Grace Yang: It sort of depends on where the employees are and what the local employment law say. Generally speaking, they should be paid at least while even with the business closure within a wage payment cycle, the employee should be provided with whatever the standard that is provided in their standard rate, in their employment contract.
I have heard stories and cases about employers not providing any pay to the employee and that does not sound right to me.
Grace Yang: Well yes, the short answer is yes. They are basically doing their normal work, the only difference is that they are doing at home, then they should be provided with their normal pay.
And the reason why I was a little hesitant was because before the work resumption, for example in Shanghai before the work resumption while this past Monday, February 10, if the employee had worked back then, it would count as overtime so they would get not just their normal pay but overtime pay or comp time in the work overtime pay.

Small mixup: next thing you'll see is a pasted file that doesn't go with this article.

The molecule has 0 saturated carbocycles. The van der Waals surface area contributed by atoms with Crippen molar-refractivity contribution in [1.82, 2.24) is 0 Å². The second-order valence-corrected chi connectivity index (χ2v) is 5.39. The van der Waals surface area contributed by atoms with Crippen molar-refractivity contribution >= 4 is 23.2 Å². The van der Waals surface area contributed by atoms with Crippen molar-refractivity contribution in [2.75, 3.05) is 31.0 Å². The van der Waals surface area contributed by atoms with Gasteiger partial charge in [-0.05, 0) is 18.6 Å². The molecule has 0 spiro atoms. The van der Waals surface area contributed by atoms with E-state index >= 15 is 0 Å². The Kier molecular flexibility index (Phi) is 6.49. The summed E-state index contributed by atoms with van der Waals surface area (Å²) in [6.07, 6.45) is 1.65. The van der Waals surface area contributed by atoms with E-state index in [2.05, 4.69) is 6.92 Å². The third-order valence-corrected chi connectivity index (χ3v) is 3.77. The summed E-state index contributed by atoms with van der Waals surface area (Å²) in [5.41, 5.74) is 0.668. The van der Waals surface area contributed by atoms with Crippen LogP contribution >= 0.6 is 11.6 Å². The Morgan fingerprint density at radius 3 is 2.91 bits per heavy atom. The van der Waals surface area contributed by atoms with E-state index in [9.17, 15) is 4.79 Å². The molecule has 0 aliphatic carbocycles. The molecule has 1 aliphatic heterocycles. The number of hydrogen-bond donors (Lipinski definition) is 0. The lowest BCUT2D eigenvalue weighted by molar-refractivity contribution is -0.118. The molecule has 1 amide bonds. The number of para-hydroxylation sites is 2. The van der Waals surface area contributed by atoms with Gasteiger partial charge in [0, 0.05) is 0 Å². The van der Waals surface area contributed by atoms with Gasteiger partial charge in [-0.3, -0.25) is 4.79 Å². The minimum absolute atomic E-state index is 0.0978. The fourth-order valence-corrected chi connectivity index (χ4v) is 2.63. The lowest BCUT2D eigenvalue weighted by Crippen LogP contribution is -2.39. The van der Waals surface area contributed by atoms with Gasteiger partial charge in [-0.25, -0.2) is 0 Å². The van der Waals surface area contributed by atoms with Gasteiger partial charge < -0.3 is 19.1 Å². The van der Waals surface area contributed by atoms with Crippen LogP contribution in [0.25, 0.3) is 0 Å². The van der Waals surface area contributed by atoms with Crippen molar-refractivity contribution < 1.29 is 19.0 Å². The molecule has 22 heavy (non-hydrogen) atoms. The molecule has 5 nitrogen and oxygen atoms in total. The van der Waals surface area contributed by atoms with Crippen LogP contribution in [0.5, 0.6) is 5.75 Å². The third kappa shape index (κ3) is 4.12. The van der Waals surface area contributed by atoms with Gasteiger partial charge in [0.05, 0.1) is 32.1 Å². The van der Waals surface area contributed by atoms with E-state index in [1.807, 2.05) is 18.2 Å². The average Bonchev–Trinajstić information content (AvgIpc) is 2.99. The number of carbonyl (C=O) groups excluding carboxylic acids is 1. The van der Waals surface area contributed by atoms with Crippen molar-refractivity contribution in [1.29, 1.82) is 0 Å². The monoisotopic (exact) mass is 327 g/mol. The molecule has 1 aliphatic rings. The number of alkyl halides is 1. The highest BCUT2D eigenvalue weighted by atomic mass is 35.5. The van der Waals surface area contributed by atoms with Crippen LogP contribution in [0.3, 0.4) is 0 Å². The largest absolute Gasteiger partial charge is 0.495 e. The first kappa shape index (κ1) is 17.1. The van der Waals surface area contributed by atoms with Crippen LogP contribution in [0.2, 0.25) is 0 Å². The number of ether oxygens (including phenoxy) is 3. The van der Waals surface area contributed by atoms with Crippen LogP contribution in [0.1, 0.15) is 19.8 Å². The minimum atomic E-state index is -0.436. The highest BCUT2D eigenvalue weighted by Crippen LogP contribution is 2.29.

Grace Yang: I am afraid the Chinese manufacturers are – start, well they have already started arguing force majeure, so they — the kind of remedy that is available to the foreign buyers that rely on Chinese goods are kind of limited. I mean they could try to negotiate to amend the agreement with the Chinese supplier but the chances are the Chinese suppliers going to say, well they just don’t know, there is so much uncertainty, they don’t know when they will be back, when they will be up and running.
Grace Yang: Yeah, ever since the outbreak, China has been pretty much coming out with new employment rules every day and the locales, they are rushing out new rules to deal with the epidemic as well.
It’s kind of hard. I mean given the local differences and how many rules that have come out since then, it’s a little bit hard to even give a summary but the focus is on protection of the employees and reducing the burden on the employers to the extent possible and not putting the employees’ health and life in danger by having them resume work.